Western Canada is home to an excellent and evolving regional cuisine that relies on local produce, farm-raised game, grass-fed beef and lamb, and fresh-caught fish and shellfish. These high-quality ingredients are matched with inventive sauces and accompaniments, often based on native berries and wild mushrooms. In attempting to capture what the French call the terroir, or the native taste of the Northwest, chefs from Edmonton and Calgary to Victoria and Vancouver are producing a delicious school of cooking with distinctive regional characteristics.

One of the hallmarks of Northwest cuisine is freshness. In places like Vancouver Island, chefs meet fishing boats to select the finest of the day's catch. The lower Fraser Valley and the interior of British Columbia are filled with small specialty farms and orchards. Visit Vancouver's Granville Island Market or stop at a roadside farmer's stand to have a look at the incredible bounty of the land.

Cooks in western Canada are also very particular about where the food comes from. Menus often tell you exactly what farm grew your asparagus, what ranch your beef was raised on, which orchard harvested your peaches, and what bay your oysters came from. To capture the distinct flavor of the Northwest -- its terroir -- means using only those products that swam in the waters or grew in or on the soil of the Northwest.

Once you've assembled your extra-fresh, locally produced foodstuffs, you need to cook them according to some kind of aesthetic. This is where Northwest cooks get inventive. While many chefs marry the region's superior meat, fish, and produce to traditional French or Italian techniques, other cooks turn elsewhere for inspiration. One popular school of Northwest cooking looks west across the Pacific to Asia. Pacific Rim or Pan-Pacific cuisine, as this style of cooking is often called, matches the North American Pacific Coast's excellent fish and seafood with the flavors of Pacific Asia. The results can be subtle -- the delicate taste of lemon grass or nori -- or intense, with lashings of red curry or wasabi. However, don't expect Pacific Rim cuisine to follow the rules of Asian cooking: One memorable meal at Calgary's Belvedere restaurant matched grilled Alberta beef tenderloin with a sauce of Japanese seaweed and reduced red wine, served with heirloom potato cakes.

Other attempts to find the authentic roots of Northwest cooking look back to frontier times or to Native American techniques. There's no better way to experience salmon than at a traditional salmon bake at a Native village -- most First Nations communities have an annual festival open to the general public -- and many restaurants replicate this method by baking salmon on a cedar plank. Several restaurants in Vancouver and on Vancouver Island specialize in full Northwest Native feasts.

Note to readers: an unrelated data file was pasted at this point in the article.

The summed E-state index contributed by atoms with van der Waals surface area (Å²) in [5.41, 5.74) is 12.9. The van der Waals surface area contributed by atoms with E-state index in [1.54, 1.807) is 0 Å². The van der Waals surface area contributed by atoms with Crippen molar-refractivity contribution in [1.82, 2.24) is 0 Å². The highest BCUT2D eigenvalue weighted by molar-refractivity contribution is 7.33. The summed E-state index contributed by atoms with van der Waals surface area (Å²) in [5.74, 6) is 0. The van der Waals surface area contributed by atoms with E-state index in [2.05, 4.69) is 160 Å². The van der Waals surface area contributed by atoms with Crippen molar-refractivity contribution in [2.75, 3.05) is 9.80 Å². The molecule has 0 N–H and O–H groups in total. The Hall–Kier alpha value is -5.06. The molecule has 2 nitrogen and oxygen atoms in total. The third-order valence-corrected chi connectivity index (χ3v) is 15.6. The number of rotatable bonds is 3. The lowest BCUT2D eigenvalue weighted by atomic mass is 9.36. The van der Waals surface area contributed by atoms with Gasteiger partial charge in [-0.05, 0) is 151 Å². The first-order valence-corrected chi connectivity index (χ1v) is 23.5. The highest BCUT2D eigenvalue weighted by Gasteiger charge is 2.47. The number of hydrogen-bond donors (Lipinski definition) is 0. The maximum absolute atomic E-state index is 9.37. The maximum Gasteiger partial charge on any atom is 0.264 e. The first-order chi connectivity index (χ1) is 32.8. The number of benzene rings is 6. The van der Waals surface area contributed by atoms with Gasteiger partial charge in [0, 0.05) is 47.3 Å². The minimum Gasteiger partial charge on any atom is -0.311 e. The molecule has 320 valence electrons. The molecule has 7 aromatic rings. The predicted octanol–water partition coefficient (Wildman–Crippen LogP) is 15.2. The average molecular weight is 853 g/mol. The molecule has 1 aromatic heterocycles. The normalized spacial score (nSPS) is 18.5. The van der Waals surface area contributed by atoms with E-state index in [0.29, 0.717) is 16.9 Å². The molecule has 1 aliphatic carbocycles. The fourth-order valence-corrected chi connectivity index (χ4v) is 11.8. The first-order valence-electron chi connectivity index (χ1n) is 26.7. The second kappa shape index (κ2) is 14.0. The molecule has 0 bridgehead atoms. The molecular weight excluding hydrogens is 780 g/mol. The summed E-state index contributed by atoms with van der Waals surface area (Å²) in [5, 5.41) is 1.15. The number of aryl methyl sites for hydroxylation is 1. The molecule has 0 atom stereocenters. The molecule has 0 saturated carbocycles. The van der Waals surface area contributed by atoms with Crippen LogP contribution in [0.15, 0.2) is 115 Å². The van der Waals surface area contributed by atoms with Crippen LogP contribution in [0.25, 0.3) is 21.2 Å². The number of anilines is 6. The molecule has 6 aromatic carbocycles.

Fruits of the Field & Forest -- Although there's nothing exotic about the varieties of vegetables available in western Canada, what will seem remarkable to visitors from distant urban areas is the freshness and quality of the produce here. Many fine restaurants contract directly with small, often organic, farms to make daily deliveries. Heirloom varieties -- old-fashioned strains that are often full of flavor but don't ship or keep well -- are frequently highlighted.

Fruit trees do particularly well in the hot central valleys of British Columbia, and apples, peaches, apricots, plums, and pears do more than grace the fruit basket. One of the hallmarks of Northwest cuisine is its mixing of fruit with savory meat and chicken dishes. And as long as the chef is slicing apricots to go with sautéed chicken and thyme, she might as well chop up a few hazelnuts (filberts) to toss in: These nuts thrive in the Pacific Northwest.

Berries of all kinds do well in the milder coastal regions. Cranberries grow in low-lying coastal plains. The blueberry and its wild cousin, the huckleberry, are both used in all manner of cooking, from breads to savory chutneys. In Alberta, another wild cousin, the Saskatoonberry, appears on menus to validate regional cooking aspirations. The astringent wild chokecherry, once used to make pemmican (a sort of Native American energy bar), is also finding its way into fine-dining restaurants.

Wild mushrooms grow throughout western Canada, and harvesting the chanterelles, morels, porcinis, and myriad other varieties is big business. Expect to find forest mushrooms in pasta, alongside a steak, in savory bread puddings, or braised with fish.